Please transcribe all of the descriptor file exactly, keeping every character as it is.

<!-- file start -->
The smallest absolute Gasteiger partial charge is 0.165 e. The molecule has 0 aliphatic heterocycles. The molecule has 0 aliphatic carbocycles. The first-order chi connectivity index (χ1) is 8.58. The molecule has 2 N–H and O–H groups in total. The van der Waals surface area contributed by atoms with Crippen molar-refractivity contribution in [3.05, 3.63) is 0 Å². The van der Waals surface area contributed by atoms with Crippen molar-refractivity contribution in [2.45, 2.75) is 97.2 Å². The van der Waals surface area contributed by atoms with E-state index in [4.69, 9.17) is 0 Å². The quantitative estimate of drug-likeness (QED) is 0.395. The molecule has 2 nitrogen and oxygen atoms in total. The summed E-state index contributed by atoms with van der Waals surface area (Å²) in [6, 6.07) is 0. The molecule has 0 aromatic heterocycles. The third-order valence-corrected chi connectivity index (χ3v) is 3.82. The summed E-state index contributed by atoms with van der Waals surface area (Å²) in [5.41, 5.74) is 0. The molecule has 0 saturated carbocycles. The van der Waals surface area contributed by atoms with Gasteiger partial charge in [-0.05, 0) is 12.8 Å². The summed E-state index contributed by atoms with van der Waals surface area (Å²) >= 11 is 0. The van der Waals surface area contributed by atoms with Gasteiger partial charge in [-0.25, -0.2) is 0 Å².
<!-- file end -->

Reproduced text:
The smallest absolute Gasteiger partial charge is 0.165 e. The molecule has 0 aliphatic heterocycles. The molecule has 0 aliphatic carbocycles. The first-order chi connectivity index (χ1) is 8.58. The molecule has 2 N–H and O–H groups in total. The van der Waals surface area contributed by atoms with Crippen molar-refractivity contribution in [3.05, 3.63) is 0 Å². The van der Waals surface area contributed by atoms with Crippen molar-refractivity contribution in [2.45, 2.75) is 97.2 Å². The van der Waals surface area contributed by atoms with E-state index in [4.69, 9.17) is 0 Å². The quantitative estimate of drug-likeness (QED) is 0.395. The molecule has 2 nitrogen and oxygen atoms in total. The summed E-state index contributed by atoms with van der Waals surface area (Å²) in [6, 6.07) is 0. The molecule has 0 aromatic heterocycles. The third-order valence-corrected chi connectivity index (χ3v) is 3.82. The summed E-state index contributed by atoms with van der Waals surface area (Å²) in [5.41, 5.74) is 0. The molecule has 0 saturated carbocycles. The van der Waals surface area contributed by atoms with Gasteiger partial charge in [-0.05, 0) is 12.8 Å². The summed E-state index contributed by atoms with van der Waals surface area (Å²) >= 11 is 0. The van der Waals surface area contributed by atoms with Gasteiger partial charge in [-0.25, -0.2) is 0 Å².